On August 17, 2022, the Food and Drug Administration (FDA) issued a historic rule enabling access to over-the-counter (OTC) hearing aids for adults who believe they may have mild-to-moderate hearing loss. This ruling followed the executive order from President Joe Biden in July 2021, directing the US Department of Health and Human Services to consider issuing proposed rules to allow hearing aids to be sold over the counter.
The rule approving the sale of OTC hearing aids is designed to assure the safety and effectiveness of OTC hearing aids while fostering innovation and competition in the hearing aid technology marketplace.
The FDA also issued final guidance on Regulatory Requirements for Hearing Aid Devices and Personal Sound Amplification Products (PSAPs). This document clarifies the differences between hearing aids (medical devices) and PSAPs (consumer products to amplify sounds for people with normal hearing).
With this rule, the FDA has created a separate category of hearing aids that can be sold directly to consumers in stores and online without needing a medical exam, prescription, or fitting adjustment by an audiologist.
The OTC category established in this final rule applies to certain air-conduction hearing aids intended for people 18 years of age and older who have perceived mild to moderate hearing impairment. Hearing aids that do not meet the requirements for the OTC category (for example, because they are intended for severe hearing impairment or users younger than age 18) are prescription devices.
The rule will take effect by mid-October 2022, when consumers can buy OTC hearing aids from traditional retail and drug stores.
According to the National Institute on Deafness and Other Communication Disorders, hearing loss significantly affects the quality of life for tens of millions of adults in the United States and contributes to high healthcare costs.
Untreated hearing loss can lead to isolation and has been associated with serious conditions, such as depression, anxiety, low self-esteem, dementia, reduced mobility, and falls.
However, only one in four adults who could benefit from hearing aids has ever used them. Making hearing health care more accessible and affordable is a public health priority, especially as the number of older adults in the U.S. continues to grow.
Leading experts in science, technology, and hearing health care have been working with researchers, health professionals, and consumers to find safe and effective ways to improve access to hearing health care for adults. The availability of OTC hearing aids is a big step in this direction.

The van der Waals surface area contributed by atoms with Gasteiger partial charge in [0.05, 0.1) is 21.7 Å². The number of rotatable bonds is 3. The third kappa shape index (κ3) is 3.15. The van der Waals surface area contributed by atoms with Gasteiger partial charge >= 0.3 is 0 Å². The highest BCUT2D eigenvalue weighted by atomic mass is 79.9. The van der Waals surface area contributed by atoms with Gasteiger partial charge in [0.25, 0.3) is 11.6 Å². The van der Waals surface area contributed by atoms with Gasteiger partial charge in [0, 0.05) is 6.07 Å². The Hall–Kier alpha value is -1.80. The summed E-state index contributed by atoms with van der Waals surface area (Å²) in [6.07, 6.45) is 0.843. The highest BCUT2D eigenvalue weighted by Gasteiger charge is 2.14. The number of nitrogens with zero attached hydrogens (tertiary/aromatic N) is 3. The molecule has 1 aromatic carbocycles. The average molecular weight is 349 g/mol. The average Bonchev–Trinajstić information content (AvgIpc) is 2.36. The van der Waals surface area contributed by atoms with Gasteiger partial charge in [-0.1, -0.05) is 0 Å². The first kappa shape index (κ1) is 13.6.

Here are some valuable facts about OTC hearing aids:
- Hearing aids are medical devices that the FDA already regulates; The OTC hearing aids will be newly regulated devices for adults with perceived mild to moderate hearing loss.
- Studies have shown that self-assessment for the degree of hearing loss is often underestimated (by younger adults) or overestimated (by older adults). Therefore, proper testing to check for the usability of OTC hearing aids is a necessary first step.
- Online hearing screenings are not a good substitute for a formal audiological exam. This is because an audiological exam will also include:
- Checks for bone conduction
- Use of audiometric masking
- Test for word recognition
- Evaluation for a comprehensive set of audio frequencies
- OTC hearing aids offer an affordable option to many more people and can make the use of hearing aids more widespread.
- OTC hearing aids are not recommended for moderate to profound hearing loss, and it is recommended that you consult an audiologist. This is because if you have moderate to profound hearing loss, you may have difficulty hearing:
- Conversations: You may hear speech but may have difficulty discerning the words clearly, especially in noisy environments. People with moderate hearing loss often need to have parts of a conversation repeated.
- Ambient sounds: Small or loud sounds in your environment, such as rustling leaves, FM radio, barking dogs, alarm clocks, car horns, public announcements, or crying babies, may not alert you the same way as those with normal hearing. This is because these sounds may be dimmer in your hearing if you have moderate to severe hearing loss.
- Extremely loud sounds: People with profound hearing loss are unable to hear even very loud sounds and may only feel the vibrations from the sounds of an airplane, motorcycle, and music concert.
- While an OTC hearing aid may offer some improvement, professionally fit hearing aids are likely to give better results since they are prescribed to meet your specific needs and level of hearing loss.
- OTC hearing aids are not programmed to the wearer’s specific hearing loss.
- While OTC hearing aids may offer a temporary solution, it is vital to evaluate your hearing loss condition medically. During an audiology consultation, an audiologist will include checks for other hearing-related issues that could indicate a serious underlying medical problem - for example, asymmetrical hearing loss.
- Unfortunately, OTC hearing aids do not give enough flexibility for each patient’s unique needs. In this case, one size OTC hearing aid does not fit all.
At Advanced Audiology Care, Dr. Fan advises his patients to get a comprehensive hearing evaluation before considering any type of hearing device. This is because a hearing evaluation will diagnose the problem more accurately and identify whether you need hearing aids for one or both ears.
The final decision about which hearing aid to purchase is always yours. The hearing evaluation will help you make a more informed decision.
If you think you may need an OTC hearing aid, contact Advanced Audiology Care at (848) 257-5510 to schedule an appointment with Dr. Fan for a comprehensive hearing evaluation. You may also request an appointment online.